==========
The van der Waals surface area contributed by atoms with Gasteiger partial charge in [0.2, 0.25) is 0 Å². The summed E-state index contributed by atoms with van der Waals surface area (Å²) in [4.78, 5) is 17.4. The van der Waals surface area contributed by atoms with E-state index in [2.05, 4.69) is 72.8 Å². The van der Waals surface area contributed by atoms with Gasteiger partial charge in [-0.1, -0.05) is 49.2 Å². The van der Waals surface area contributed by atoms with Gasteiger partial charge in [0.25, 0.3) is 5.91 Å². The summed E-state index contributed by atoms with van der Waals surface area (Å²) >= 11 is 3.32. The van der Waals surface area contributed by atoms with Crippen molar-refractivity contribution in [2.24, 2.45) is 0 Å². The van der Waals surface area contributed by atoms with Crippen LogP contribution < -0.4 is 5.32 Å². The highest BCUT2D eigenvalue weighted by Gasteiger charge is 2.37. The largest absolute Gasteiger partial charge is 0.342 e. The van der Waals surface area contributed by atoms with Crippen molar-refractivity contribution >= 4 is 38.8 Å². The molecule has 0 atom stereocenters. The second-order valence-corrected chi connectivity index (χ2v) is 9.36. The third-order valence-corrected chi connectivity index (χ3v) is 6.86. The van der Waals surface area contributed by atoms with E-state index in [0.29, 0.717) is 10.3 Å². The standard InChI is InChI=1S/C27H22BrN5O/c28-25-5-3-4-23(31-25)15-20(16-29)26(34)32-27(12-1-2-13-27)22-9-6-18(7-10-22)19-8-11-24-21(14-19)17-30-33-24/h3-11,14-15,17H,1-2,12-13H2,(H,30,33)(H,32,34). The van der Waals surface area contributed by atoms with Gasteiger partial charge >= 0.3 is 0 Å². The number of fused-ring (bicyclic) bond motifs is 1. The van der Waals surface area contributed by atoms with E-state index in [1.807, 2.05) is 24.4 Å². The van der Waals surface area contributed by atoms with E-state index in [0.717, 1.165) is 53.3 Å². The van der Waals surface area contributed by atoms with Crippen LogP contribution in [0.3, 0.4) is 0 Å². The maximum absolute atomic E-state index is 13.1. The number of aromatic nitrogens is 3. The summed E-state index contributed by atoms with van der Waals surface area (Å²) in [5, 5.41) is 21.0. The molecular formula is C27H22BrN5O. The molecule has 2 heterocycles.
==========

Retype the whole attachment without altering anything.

The van der Waals surface area contributed by atoms with Gasteiger partial charge in [0.2, 0.25) is 0 Å². The summed E-state index contributed by atoms with van der Waals surface area (Å²) in [4.78, 5) is 17.4. The van der Waals surface area contributed by atoms with E-state index in [2.05, 4.69) is 72.8 Å². The van der Waals surface area contributed by atoms with Gasteiger partial charge in [-0.1, -0.05) is 49.2 Å². The van der Waals surface area contributed by atoms with Gasteiger partial charge in [0.25, 0.3) is 5.91 Å². The summed E-state index contributed by atoms with van der Waals surface area (Å²) >= 11 is 3.32. The van der Waals surface area contributed by atoms with Crippen molar-refractivity contribution in [2.24, 2.45) is 0 Å². The van der Waals surface area contributed by atoms with Crippen LogP contribution < -0.4 is 5.32 Å². The highest BCUT2D eigenvalue weighted by Gasteiger charge is 2.37. The largest absolute Gasteiger partial charge is 0.342 e. The van der Waals surface area contributed by atoms with Crippen molar-refractivity contribution >= 4 is 38.8 Å². The molecule has 0 atom stereocenters. The second-order valence-corrected chi connectivity index (χ2v) is 9.36. The third-order valence-corrected chi connectivity index (χ3v) is 6.86. The van der Waals surface area contributed by atoms with E-state index in [0.29, 0.717) is 10.3 Å². The standard InChI is InChI=1S/C27H22BrN5O/c28-25-5-3-4-23(31-25)15-20(16-29)26(34)32-27(12-1-2-13-27)22-9-6-18(7-10-22)19-8-11-24-21(14-19)17-30-33-24/h3-11,14-15,17H,1-2,12-13H2,(H,30,33)(H,32,34). The van der Waals surface area contributed by atoms with Gasteiger partial charge >= 0.3 is 0 Å². The number of fused-ring (bicyclic) bond motifs is 1. The van der Waals surface area contributed by atoms with E-state index in [1.807, 2.05) is 24.4 Å². The van der Waals surface area contributed by atoms with E-state index in [0.717, 1.165) is 53.3 Å². The van der Waals surface area contributed by atoms with Crippen LogP contribution in [0.3, 0.4) is 0 Å². The maximum absolute atomic E-state index is 13.1. The number of aromatic nitrogens is 3. The summed E-state index contributed by atoms with van der Waals surface area (Å²) in [5, 5.41) is 21.0. The molecular formula is C27H22BrN5O. The molecule has 2 heterocycles.